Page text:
Post on Old Concrete Floor

Discussion in 'Homestead Construction' started by Studhauler, Apr 16, 2018 at 1:33 AM.

  1. Studhauler

    Studhauler Well-Known Member

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    Among other things I am a professional handyman, one of this weeks projects is to brace a sagging floor joist in a 100+ year old house. It is just one joist in need of support, so I am going to put an adjustable steel post under it. However the little 3" by 3" steel pad that come with the post seams a bit small,l to set on an old concrete floor, of unknown depth and quality. My question to you is, should I put a wood or steel pad under the factory pad? Both have their pros & cons.


    Thanks,
     
  2. CIW

    CIW Well-Known Member

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    Have you thought about jacking the joist up and sistering another one along side it? It doesn't leave anything sticking down that way. You eliminate the chance of breaking up an old concrete pad that may not have been meant to have concentrated pressure applied to it. Sometimes/many times they didn't even use any rebar in those old slabs. As you walk on the floor above you may drive the pipe right through the concrete pad below.
    Besides, sistering the joist is probably less expensive if there isn't anything in the way of slipping it up along side.
    Just some thoughts. Good luck.
     
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  3. Fishindude

    Fishindude Well-Known Member Supporter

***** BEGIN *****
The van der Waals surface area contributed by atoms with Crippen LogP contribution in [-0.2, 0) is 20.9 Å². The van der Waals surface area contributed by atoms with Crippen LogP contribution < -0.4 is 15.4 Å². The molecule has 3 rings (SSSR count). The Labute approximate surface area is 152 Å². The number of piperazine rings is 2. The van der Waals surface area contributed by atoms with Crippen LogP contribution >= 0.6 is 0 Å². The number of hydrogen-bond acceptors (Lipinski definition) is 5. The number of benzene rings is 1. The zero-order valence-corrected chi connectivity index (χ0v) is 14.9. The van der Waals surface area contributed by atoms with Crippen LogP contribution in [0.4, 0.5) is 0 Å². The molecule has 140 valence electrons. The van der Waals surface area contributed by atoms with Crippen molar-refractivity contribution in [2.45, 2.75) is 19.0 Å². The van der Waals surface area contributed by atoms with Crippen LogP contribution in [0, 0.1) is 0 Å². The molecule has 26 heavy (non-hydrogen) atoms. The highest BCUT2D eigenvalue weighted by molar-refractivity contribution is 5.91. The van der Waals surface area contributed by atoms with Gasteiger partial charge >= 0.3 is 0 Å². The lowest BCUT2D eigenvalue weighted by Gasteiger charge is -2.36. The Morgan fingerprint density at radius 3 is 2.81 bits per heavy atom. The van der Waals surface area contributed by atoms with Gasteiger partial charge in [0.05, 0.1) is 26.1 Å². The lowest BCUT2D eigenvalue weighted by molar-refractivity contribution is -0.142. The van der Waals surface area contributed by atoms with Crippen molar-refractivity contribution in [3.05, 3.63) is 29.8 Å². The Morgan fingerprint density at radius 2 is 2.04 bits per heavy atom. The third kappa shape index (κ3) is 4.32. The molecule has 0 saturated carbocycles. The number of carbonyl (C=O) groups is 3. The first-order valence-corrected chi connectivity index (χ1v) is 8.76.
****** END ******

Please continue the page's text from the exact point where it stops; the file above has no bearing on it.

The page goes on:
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    I'd place an 8" x 8" x 16" solid concrete block under it or two pieces of treated 2x12 approx. 12" long, stacked and laid flat to spread the load out a little.
     
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  4. Bearfootfarm

    Bearfootfarm Hello, hello....is there anybody in there.....? Supporter

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    Use concrete blocks instead of steel or wood.
    Concrete is forever when in contact with dirt.
    Steel and wood can last a long time but will eventually have to be replaced
    A couple of 16 X 16 X 2 pavers would spread the load over a wider area.
     
  5. melli

    melli Otiose Endomorph

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    Curious, how much is the joist sagging (deflection) and length of joist.
    Any of the above ideas could work, I'd think.
    Aesthetically, I would lean towards sistering, if one joist, and if it doesn't have mechanical/electrical in the way.
    I would wonder what kind of shape the floor is in, given it's age.
     
  6. Studhauler

    Studhauler Well-Known Member

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    the answer came to me when I entered the basement to do the work. A concrete block was sitting there like I was meant to use it...so it did. Then a piece of lumber to cover the block. The joist was already sistered. Not ever going to be a finished basement. The rest of the floor will need work also someday, this joist was ready to fail.

    Thanks for the help,
    Cody
     
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